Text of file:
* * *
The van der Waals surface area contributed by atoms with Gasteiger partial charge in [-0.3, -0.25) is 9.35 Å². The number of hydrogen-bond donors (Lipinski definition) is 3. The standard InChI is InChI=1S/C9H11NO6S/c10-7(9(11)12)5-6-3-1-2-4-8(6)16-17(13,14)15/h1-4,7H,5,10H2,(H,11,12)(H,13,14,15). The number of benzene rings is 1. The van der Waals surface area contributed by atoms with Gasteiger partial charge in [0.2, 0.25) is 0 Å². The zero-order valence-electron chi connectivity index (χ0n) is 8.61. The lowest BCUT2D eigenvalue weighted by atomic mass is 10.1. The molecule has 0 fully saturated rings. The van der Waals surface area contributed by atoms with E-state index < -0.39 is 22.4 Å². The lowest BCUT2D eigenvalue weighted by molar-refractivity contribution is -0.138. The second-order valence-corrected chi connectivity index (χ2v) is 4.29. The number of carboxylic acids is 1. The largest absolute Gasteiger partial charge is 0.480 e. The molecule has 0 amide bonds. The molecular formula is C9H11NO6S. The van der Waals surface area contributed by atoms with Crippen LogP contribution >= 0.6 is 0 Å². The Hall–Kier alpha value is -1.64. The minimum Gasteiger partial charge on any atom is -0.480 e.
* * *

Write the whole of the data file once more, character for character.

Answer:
The van der Waals surface area contributed by atoms with Gasteiger partial charge in [-0.3, -0.25) is 9.35 Å². The number of hydrogen-bond donors (Lipinski definition) is 3. The standard InChI is InChI=1S/C9H11NO6S/c10-7(9(11)12)5-6-3-1-2-4-8(6)16-17(13,14)15/h1-4,7H,5,10H2,(H,11,12)(H,13,14,15). The number of benzene rings is 1. The van der Waals surface area contributed by atoms with Gasteiger partial charge in [0.2, 0.25) is 0 Å². The zero-order valence-electron chi connectivity index (χ0n) is 8.61. The lowest BCUT2D eigenvalue weighted by atomic mass is 10.1. The molecule has 0 fully saturated rings. The van der Waals surface area contributed by atoms with E-state index < -0.39 is 22.4 Å². The lowest BCUT2D eigenvalue weighted by molar-refractivity contribution is -0.138. The second-order valence-corrected chi connectivity index (χ2v) is 4.29. The number of carboxylic acids is 1. The largest absolute Gasteiger partial charge is 0.480 e. The molecule has 0 amide bonds. The molecular formula is C9H11NO6S. The van der Waals surface area contributed by atoms with Crippen LogP contribution >= 0.6 is 0 Å². The Hall–Kier alpha value is -1.64. The minimum Gasteiger partial charge on any atom is -0.480 e.